France is one of the largest producers and consumers of bottled water in the world. Yet only one in two bottles gets recycled, or one in five in major cities. Most French people are in the habit of recycling at home, “but when they go out, they just don’t recycle,” commented Augustin Jaclin, EDHEC Alumni (Grande Ecole 2011) and social entrepreneur. Indeed the French have a way to go before catching up with the Swedes, who boast a recycling rate of 85%.
Recycling is getting easier – and more fun – in France, thanks to Lemon Tri (which sounds like “lemon tree” in English, a nod to the 1996 international hit song by the same name). This start‑up aims to improve recycling rates everywhere outside the home by offering incentives. For each used bottle they drop in a bin, participants get a chance to win eco-friendly prizes such as a “green getaway” or fair-trade chocolate. As one user quoted on Lemon Tri’s website said, “using it is fun and we can win something… it’s rewarding.”
“We are hoping to raise environmental awareness and stimulate a positive dialog around recycling, particularly among those who aren’t already doing so or lack motivation,” explained Augustin, co-founder of Lemon Tri. The start‑up further encourages socially responsible behavior by offering charitable incentives, such as planting a tree or donating to an NGO, on behalf of participants.
Before Lemon Tri, this young entrepreneur had experimented in several nature-friendly projects abroad and was a finalist at Columbia University’s NYC Next Idea. Keen to launch a sustainable business with his good friend, he discovered bottle recycling machines in North America and Scandinavia. “We wanted to reproduce the same thing, which didn’t exist in France at the time,” he noted. They brought the machines to France, improved them, and landed their first client in 2011.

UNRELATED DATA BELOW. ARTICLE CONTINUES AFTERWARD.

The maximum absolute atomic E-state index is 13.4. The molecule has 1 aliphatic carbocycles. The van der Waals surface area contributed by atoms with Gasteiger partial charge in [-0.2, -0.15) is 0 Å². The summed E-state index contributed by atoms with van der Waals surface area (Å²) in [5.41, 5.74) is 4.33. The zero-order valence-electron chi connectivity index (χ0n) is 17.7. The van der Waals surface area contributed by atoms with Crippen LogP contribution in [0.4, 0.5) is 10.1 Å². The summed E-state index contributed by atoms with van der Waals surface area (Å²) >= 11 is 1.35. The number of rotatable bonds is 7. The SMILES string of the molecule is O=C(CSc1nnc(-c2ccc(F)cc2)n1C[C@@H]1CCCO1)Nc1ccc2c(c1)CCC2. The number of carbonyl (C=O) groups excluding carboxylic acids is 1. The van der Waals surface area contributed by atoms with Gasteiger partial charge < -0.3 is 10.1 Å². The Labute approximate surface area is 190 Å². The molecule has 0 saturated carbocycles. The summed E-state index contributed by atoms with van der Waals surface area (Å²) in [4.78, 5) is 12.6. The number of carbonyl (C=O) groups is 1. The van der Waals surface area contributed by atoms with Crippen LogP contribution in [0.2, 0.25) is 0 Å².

“We are hoping to raise environmental awareness and stimulate a positive dialog around recycling.” Augustin Jaclin, EDHEC alumni 2011 and co‑founder of Lemon Tri.
Some 280 recycling machines are in use across 12 regions in France and Belgium in shopping malls, train stations, on EDHEC campuses, as well as in break rooms at Decathlon, Credit Agricole and Air Liquide. In 2017, Lemon Tri recycling machines are even at Station F! Lemon Tri counts 40% of CAC 40 companies as clients. The start‑up, which also collects cups, paper, glass, cardboard, batteries and light bulbs, sends collected materials to plants for processing, where they get converted back into raw materials.
The circular economy in action, “every empty bottle we collect becomes a bottle again,” touts the company website.
Like any other start‑up, a social business requires capital. Lemon Tri’s machines cost a lot upfront, and revenues come in small monthly increments over time, explained Augustin. It managed to raise capital in multiple rounds from EYE (EDHEC Young Entrepreneurs), banks, business angels and investment funds. Lemon Tri has doubled in size every year since its launch and was named EDHEC Social Business of 2017. Success can be attributed to “working in recycling and the circular economy, which opens a lot of doors for us,” commented the social entrepreneur.
The strong relationship between the two founders, and the richness of a diverse team, are also key. Support provided by EDHEC Young Entrepreneurs as well as backing from The FACE Foundation and the Danone Fund for the Ecosystem have helped Lemon Tri flourish. More than six million empty containers got recycled in France last year thanks to this dynamic start‑up. So we say... look out, Sweden!
This article was published in Otherwise #5. Did you enjoy reading it? Read the full version and subscribe for free to Otherwise, the EDHEC Business Magazine >>